Wife notice an odd smell (sort of like chlorine) coming near an outlet last night. I immediately shut off the breaker and took off the covers to investigate. The last homeowners put in one of these outlets with the USB – A ports in them. It seems that one of the neutral wires slipped away from the screw and started arcing with the hot line above it, melting the plastic.

We got lucky that we caught it. My plan was to clip out any wire with the damage to the insulation, and properly secure the wires in a GFI outlet (its in the kitchen and wasn’t done properly to begin with. My question is whether I need to worry about damage in the rest of the romex line? Not sure if an issue like this means I should replace the entire line or not.

Also it seemed a little odd to me that this outlet has the Hot and the neutral are so close together. On most AC applications it seems that there is some distance between the lines, which could prevent a little slip like this from causing a major problem. Is this common in other places that I just might not be familiar with?

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    ...and that's why you use torque screwdrivers. Those screw-and-clamp type fasteners take a lot of torque. – Harper - Reinstate Monica Aug 9 '20 at 17:34

The rest of the NM cable should be fine. When I install outlets like this, I pigtail the wires and connect the single wires to the outlet and still use a shepherd's hook behind the clamp.

The closeness isn't a problem if done right. You can have a split outlet with different legs so you've got 240 volts just that close.


Is this GFCI necessary?

First, before installing a GFCI outlet, check for the outlet being GFCI protected elsewhere. It could be a GFCI breaker, or a deadfront recep (no holes for plugs), or another GFCI outlet in the kitchen. For older installations it could be a GFCI outlet anywhere, since kitchen counter circuits were once allowed to serve other loads.

The fastest way to do this is install a plain recep and use a GFCI tester, assuming the ground wires are good throughout.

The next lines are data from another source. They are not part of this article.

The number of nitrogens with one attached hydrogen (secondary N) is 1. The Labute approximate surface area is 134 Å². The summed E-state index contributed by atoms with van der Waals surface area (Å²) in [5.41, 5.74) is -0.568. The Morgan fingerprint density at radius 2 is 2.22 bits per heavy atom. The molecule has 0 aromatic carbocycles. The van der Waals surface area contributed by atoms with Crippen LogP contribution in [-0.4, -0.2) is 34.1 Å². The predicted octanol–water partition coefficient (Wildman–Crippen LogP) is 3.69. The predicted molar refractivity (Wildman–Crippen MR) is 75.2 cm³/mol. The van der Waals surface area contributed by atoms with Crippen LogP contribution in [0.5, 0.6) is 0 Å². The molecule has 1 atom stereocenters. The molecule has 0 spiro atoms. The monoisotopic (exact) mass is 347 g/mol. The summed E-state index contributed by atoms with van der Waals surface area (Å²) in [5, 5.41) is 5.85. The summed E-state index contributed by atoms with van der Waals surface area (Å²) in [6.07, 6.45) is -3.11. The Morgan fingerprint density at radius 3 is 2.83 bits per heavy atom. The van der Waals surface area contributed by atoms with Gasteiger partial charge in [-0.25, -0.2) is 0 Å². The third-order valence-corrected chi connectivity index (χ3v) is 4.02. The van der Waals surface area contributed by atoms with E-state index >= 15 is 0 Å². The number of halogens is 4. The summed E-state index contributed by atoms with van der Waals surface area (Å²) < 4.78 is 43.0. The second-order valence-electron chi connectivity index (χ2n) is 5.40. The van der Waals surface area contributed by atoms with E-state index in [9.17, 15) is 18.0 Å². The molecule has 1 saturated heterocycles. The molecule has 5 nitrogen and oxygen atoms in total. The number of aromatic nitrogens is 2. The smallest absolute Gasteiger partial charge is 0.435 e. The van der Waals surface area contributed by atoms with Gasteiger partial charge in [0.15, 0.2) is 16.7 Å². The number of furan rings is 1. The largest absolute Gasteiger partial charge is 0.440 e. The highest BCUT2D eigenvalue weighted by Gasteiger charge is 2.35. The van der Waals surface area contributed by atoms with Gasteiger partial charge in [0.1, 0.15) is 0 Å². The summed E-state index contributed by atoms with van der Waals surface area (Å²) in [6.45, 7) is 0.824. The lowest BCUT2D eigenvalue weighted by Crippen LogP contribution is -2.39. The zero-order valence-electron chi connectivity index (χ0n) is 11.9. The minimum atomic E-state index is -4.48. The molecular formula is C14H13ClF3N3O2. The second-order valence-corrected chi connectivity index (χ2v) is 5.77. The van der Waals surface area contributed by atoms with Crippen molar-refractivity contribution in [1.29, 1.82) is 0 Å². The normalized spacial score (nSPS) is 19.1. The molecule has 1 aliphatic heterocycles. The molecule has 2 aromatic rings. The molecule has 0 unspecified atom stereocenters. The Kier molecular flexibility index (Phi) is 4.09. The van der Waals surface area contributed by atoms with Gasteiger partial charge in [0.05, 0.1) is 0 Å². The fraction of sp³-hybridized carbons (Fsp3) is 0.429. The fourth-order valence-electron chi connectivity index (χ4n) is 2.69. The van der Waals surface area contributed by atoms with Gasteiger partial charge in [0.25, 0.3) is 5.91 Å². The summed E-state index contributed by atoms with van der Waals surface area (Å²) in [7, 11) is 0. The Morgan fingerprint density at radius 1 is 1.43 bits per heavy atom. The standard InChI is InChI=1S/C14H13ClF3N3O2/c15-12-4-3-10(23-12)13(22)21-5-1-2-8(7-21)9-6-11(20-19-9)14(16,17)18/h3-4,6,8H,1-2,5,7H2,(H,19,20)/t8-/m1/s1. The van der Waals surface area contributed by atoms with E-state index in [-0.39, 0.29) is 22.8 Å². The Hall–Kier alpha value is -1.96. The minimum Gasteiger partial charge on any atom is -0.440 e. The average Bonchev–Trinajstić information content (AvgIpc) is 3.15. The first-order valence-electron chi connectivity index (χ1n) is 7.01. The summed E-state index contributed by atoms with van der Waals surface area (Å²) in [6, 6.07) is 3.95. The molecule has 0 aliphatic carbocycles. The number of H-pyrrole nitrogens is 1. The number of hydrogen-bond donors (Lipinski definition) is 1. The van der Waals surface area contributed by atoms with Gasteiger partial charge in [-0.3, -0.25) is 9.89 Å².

Any outlet that is GFCI protected needs a sticker saying that. Or an artsy faceplate or whatever, they're not particular.

GFCI devices are able to protect downline loads. That is the solitary purpose of the LOAD terminals, which should never be used for any other purpose. It's easy for Johnny Sophomoric (who learned just enough to be dangerous) to make a whirlwind tour and slap GFCI receps everywhere and create a fiasco where resetting it is like playing Myst.

Repairing the wires

Yes, just strip the insulation beyond the obviously-damaged areas, and cut the copper back to beyond where it is discolored (annealed).

At this point you must have 3" of wire beyond the face of the wall, and 6" beyond the cable clamp. If you don't have that, you'll need to pull more wire through from the wall, or replace the cable.

This is why I discourage cutting excess wire length.

As far as the device's near connections, I would check the device for a UL, CSA or ETL listing with a file number. If that is present, then it conforms with UL White Book safety standards. If it says "CE" or not much at all, it may be cheap Cheese junk direct-imported (including bought off the scummy Amazon Marketplace)... search the house for any more like it.

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